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June 6, 2021

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A summery sip from Sancerre

In step with the changing seasons my good friends at this paper are introducing the summertime delights of cucumbers, luffa and bitter gourds. All these related plants have the ability to help soothe and appease the oppression of summer’s heat. Technically they are all part of the Cucurbitaceae family that comprises cucumbers, melons, squash and pumpkins as well as a host of inedible gourds.

One popular wine variety not only pairs wonderfully with many members of the Cucurbitaceae family, but is also a charming companion to many of our favorite summer dishes. Sauvignon Blanc is one of the wine world’s most popular and food-friendly wines.

Sauvignon Blanc originated in the Gironde area of southwest France in the 17th century and is possibly a descendant of the more ancient variety Savagnin.

The most popular modern manifestation of this grape are the New World Sauvignon Blanc wines of Marlborough but the spiritual home of single variety Sauvignon Blanc wines is in the geographic heart of France.

Sancerre

The Loire River runs through the heart of France, and wines from this region have captured the hearts of wine lovers all around the world. In particular, the wines from the hillside vineyards around the villages of Sancerre and Pouilly-Fume have the ability to produce aromatic white wines of purity and elegance. Sancerre white wines are some of the most elegantly perfumed wines in the world that are meant to be enjoyed as much with the nose as with the mouth.

Long before the Romans arrived in the first century AD, the Celtic tribe Brituriges planted vines on the hillsides along the Loire River near what is now Sancerre.

The Romans advanced cultivation and winemaking techniques and the area built a reputation for fine wines throughout the empire. As elsewhere in Europe, with the fall of the Roman Empire it was monks who kept the science and art of winemaking alive. The wines of this region were mostly red wine made from the Pinot Noir and Gamay grapes.

Historically linked to the Duchy of Burgundy it’s no accident that the red grapes of Burgundy were favored; however, the wines of Sancerre were not as highly regarded as those from Champagne and Burgundy. Tragedy hit in the late 1860s when the Phylloxera epidemic devastated the vines of Sancerre, as well as vines in many other regions of France.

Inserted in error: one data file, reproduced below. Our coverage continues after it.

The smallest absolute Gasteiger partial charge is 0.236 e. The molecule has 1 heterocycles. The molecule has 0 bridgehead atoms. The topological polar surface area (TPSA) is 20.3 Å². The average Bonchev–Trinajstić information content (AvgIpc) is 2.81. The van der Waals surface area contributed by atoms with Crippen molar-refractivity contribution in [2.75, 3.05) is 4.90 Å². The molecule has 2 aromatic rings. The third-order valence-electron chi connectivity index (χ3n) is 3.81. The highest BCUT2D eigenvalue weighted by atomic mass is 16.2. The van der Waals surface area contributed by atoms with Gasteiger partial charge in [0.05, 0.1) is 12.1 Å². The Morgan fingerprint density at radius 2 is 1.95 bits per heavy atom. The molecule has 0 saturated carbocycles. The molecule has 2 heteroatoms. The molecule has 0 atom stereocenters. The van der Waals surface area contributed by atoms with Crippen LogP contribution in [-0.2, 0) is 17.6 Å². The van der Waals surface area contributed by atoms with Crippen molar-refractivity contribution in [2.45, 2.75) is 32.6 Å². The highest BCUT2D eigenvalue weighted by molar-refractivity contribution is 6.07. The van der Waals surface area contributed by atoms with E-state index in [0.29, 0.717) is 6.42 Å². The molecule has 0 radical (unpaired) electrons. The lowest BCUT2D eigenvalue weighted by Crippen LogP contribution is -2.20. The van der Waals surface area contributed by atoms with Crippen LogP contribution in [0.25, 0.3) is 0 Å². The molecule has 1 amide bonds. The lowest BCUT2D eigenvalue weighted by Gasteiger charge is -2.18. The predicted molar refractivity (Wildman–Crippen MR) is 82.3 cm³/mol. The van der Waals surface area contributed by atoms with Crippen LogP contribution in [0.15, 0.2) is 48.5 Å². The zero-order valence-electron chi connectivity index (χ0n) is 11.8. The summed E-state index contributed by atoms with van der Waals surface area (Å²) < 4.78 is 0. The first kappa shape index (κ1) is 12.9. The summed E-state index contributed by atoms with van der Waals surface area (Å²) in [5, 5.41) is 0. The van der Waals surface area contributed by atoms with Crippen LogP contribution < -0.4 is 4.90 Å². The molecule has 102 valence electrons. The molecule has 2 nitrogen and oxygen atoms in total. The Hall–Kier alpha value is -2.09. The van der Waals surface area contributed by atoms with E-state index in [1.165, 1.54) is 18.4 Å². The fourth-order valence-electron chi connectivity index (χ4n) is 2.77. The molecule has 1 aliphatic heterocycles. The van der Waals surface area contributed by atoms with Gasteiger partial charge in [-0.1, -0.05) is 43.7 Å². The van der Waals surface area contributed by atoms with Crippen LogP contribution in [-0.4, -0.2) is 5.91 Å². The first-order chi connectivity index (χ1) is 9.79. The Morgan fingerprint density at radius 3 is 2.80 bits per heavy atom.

In Sancerre, most the growers replanted with the white variety Sauvignon Blanc because it took better to the American rootstock that was resistant to the disease and performed better in the cool climate. Today Sauvignon Blanc accounts for about 85 percent of Sancerre AOC wines with Pinot Noir rose and red wines comprising the rest.

As is often the case in history, in Sancerre it wasn’t the daring sagacity of the winemakers and owners that created one of the great white wines of the world. It was desperation.

Since the Sancerre AOC was established in 1936, the region has grown in size fourfold with the most recent expansion of the appellation in 1998. There are currently nearly 3,000 hectares under vine, mostly planted in sloping vineyards among the low-lying hills and valleys that surround the historic and picturesque village of Sancerre.

The climate is predominantly continental with extreme seasonal temperature differences that help bequeath freshness to the wines.

The region has three main soil types: clay, limestone and flint, with many vineyards having a mix of soils. In general, top Sancerre wines tend to be floral and elegant with razor-sharp acidity and pronounced minerality. The fresh nature of Sancerre wines is also due to a judicious use of oak or total lack of oak in the winemaking process, though I must also admit to tasting some wonderful barrel-fermented and aged wines.

When I see the increasing number of excellent wines available in China, I’m still dumbfounded about the relative underrepresentation of Sancerre.

Perhaps that’s due to the popularity of the more overly exuberant and less-costly New World Sauvignon Blancs, or perhaps the more reserved and lean style of Sancerre wines needs more time to be accepted in China.

One of my favorite wines is made by the multi-generation Sancerre producers Vincent Pinard. The family hand-picks grapes from their 17 hectares of land to make a line of single vineyard wines all with their own distinct yet thoroughly Sancerre characters.

The Vincent Pinard Sancerre Cuvee Flores is vinified with half aged on the lees in wooden vats and half in stainless steel tanks. The result is a refreshing wine with intense citrus and white peach flavors with pleasing notes of toast and cream and the trademark Sancerre flintlock.

Additional highly-regarded Sancerre producers with wines available in Shanghai include Mellot, Vincent Delaporte, Henri Bourgeois, Laporte, Pascal Jolivet and Jean-Max Roger. All Sancerre wines should be served well-chilled or about 8 to 10 degrees Celsius.

The northern continental climate of Sancerre experiences some weather extremes which results in pronounced vintage variations. The recent vintages from 2019 to 2015 have all been good to great but consumers should avoid the poor 2014, 2013, 2012 and 2011 vintages. Wines from the excellent 2010 and 2009 vintage showcase the age-worthiness of top Sancerre wines.




 

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